We treat a wide range of medical dermatology issues, including acne, dry skin, eczema, hair loss (Alopecia), itchy scalp (Seborrheic Dermatitis), moles (nevi), nail problems, psoriasis, rosacea, uneven skin color, and warts.

Below is information on some of the most common treatments. If you have questions about a condition that isn’t mentioned, please contact our office for further information.

Acne is an inflammatory condition of oil glands. It occurs commonly in teenagers, but is not limited to that age group, particularly in women. Acne typically presents first as comedones ( blackheads and whiteheads), and may become more red and inflamed with papules, pustules ( known as ‘zits’), and deeper, painful cysts. Treatment options range from over-the-counter cleansers and leave-on products, to prescription strength topical creams, gels, lotions and washes, oral medications, and light treatments.

Dry skin is a common problem for many people


  • Cold weather, wind, low humidity, frequent washing, hand sanitizers, Vitamin A and D deficiency, and offending medications.

Associated Conditions

  • Ichthyosis is inherited, severe dry skin with a fish scale appearance to the skin.
  • Eczema – dry skin may lead to eczema. People with eczema usually have dry skin.

Why you should care

  • Maintaining and protecting the skin barrier is vital to repair dry skin, minimize risk of eczema, allergic and irritant contact dermatitis.
  • Dry skin results in a disrupted skin barrier. A disrupted skin barrier permits irritation, inflammation, and the potential for allergic reactions.
  • An “orange alert” occurs when dry skin becomes irritated and inflamed.

Treatment – The Four M’s

  • MILD SOAP – dove, cetaphil, Oil of Olay, Cera Ve
  • MOISTURIZE – Cera Ve lotion, Cetaphil Restoraderm, Epionce*
  • AGGRAVATION – less stress calms your skin
  • FRAGRANCE – in soap, moisturizers, laundry products, and ‘eau de smell good’
  • MAINTENANCE – this is a lifelong program


Mohs Micrographic Surgery is a specialized, highly effective technique used to remove skin cancer tumors that grow in critical areas such as around the nose, lips, eyes and ears, or for tumors which are poorly demarcated, recurrent, or very large.

How Mohs surgery is different from other treatments

Mohs surgery differs from other surgical treatments in that it permits the immediate and complete microscopic examination of the removed cancerous tissue, so that all the “roots” and extensions of the cancer can be eliminated. Mohs surgery removes only the cancerous tissue, while normal tissue is spared.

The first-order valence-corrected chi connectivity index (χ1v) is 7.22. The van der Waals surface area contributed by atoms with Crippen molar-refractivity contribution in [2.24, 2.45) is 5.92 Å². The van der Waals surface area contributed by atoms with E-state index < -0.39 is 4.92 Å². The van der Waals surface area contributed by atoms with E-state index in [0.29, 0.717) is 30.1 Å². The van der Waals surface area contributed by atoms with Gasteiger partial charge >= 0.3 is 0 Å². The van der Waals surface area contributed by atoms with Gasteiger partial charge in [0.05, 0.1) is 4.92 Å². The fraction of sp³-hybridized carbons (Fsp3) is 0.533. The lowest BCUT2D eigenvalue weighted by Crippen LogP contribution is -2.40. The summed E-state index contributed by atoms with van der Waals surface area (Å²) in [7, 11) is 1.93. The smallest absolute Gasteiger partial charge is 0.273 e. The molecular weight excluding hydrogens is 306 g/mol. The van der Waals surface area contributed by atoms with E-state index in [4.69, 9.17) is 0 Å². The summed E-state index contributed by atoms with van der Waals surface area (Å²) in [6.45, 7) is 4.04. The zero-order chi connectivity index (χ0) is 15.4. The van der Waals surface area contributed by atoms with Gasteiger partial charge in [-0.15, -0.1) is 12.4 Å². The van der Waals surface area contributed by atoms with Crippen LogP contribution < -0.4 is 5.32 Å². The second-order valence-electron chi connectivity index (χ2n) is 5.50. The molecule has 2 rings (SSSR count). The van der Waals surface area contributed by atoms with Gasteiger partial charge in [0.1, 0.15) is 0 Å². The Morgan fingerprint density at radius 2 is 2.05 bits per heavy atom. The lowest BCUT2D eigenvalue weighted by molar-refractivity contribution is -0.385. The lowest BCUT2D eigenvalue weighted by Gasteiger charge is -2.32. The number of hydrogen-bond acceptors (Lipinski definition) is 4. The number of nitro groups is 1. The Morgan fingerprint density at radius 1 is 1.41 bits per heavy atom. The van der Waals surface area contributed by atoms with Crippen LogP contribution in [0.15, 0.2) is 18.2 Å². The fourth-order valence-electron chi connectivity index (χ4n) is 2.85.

Special Qualifications of a Mohs Surgeon

Physicians performing Mohs surgery have specialized skills in dermatology, dermatologic surgery, dermopathology and Mohs surgery. Dr. Baughman has completed basic and advanced training in Mohs surgery, and Alamo Oaks Dermatology is a fully equipped Mohs surgical facility.

The Mohs Surgical Procedure

Typically, Dr. Baughman performs Mohs surgery as an outpatient procedure in our office. A local anesthetic is used, and the procedure is done in stages.

Level I

  • The visible cancer is removed, along with a thin layer of additional tissue. The tissue specimen is processed by an on-site lab technician who first freezes the tissue, then prepares slides of stained tissue. The removal of the specimen from the patient takes only 15 minutes, and the tissue preparation and slide interpretation requires at least 1 hour. Dr. Baughman uses a Mohs map to maintain the location and orientation of the tissue specimen with the Mohs technician.
  • Dr. Baughman examines the slides and is able to determine if the cancer is completely removed, or where cancer cells are still located.
  • The steps described above are repeated as many times as is necessary until the cancer cells are completely removed. A Level is the term used each time tissue is removed. Most skin cancers clear in two levels, but occasionally more are required to clear the cancer.
  • When microscopic examination reveals that there is no remaining tumor, Dr. Baughman surgically repairs the hole left in the skin. This opening, or “defect”, is closed, either with adjacent skin moved and sutured in place – a skin flap, or skin from elsewhere on the body – a skin graft. The reconstruction is painstaking, and may take up to an hour to complete. In exceptional cases, Dr. Baughman may coordinate the reconstruction of the defect with a colleague – a Mohs surgeon, or Plastic Surgeon. She wants the best possible outcome for her patients.

Is Mohs surgery covered by insurance?

Most insurance policies cover the costs of Mohs surgery and the reconstruction of the surgical area.

Where can I find more information about Mohs surgery?

You can find detailed information about the procedure, including a video from the American Society for Mohs Surgery at:

Overview of  Rosacea / Perioral Dermatitis

Rosacea (row-ZAY-shuh) is a common condition seen in people with fair skin types. It may appear as bright pink or red cheeks, easy flushing, with a gradual reddening of the complexion. Bumps (papules) and pustules form on the nose, central cheeks, forhead and chin. Men are more likely to develop dilated blood vessels (telangiectasias) around their nose which may become lumpy and enlarged (rhynophyma). Ocular rosacea effects the eyelid margins which can feel dry, irritated, and as if something is rubbing on the eye. Rosacea usually begins between 30 – 50 years of age, but can occur in children, and older.

Part I

Help! My esthetician said I have rosacea. How did I get it? How can I get rid of it? I just have a few red bumps on my cheeks, but what if it gets worse? Someone told me rosacea causes noses to grow, becoming bulbous and lumpy. Am I going to look like Bill Clinton? Aargh!

First of all, relax, take a deep breath, and read on. Rosacea (row-ZAY-shuh) is a common condition seen in people with fair skin types. It may appear as bright pink or red cheeks, easy flushing, with a gradual reddening of the complexion. Bumps (papules) and pustules form on the nose, central cheeks, forhead and chin. Men are more likely to develop dilated blood vessels (telangiectasias) around their nose which may become lumpy and enlarged (rhynophyma). Ocular rosacea effects the eyelid margins which can feel dry, irritated, and as if something is rubbing on the eye. Rosacea usually begins between 30 – 50 years of age, but can occur in children, and older.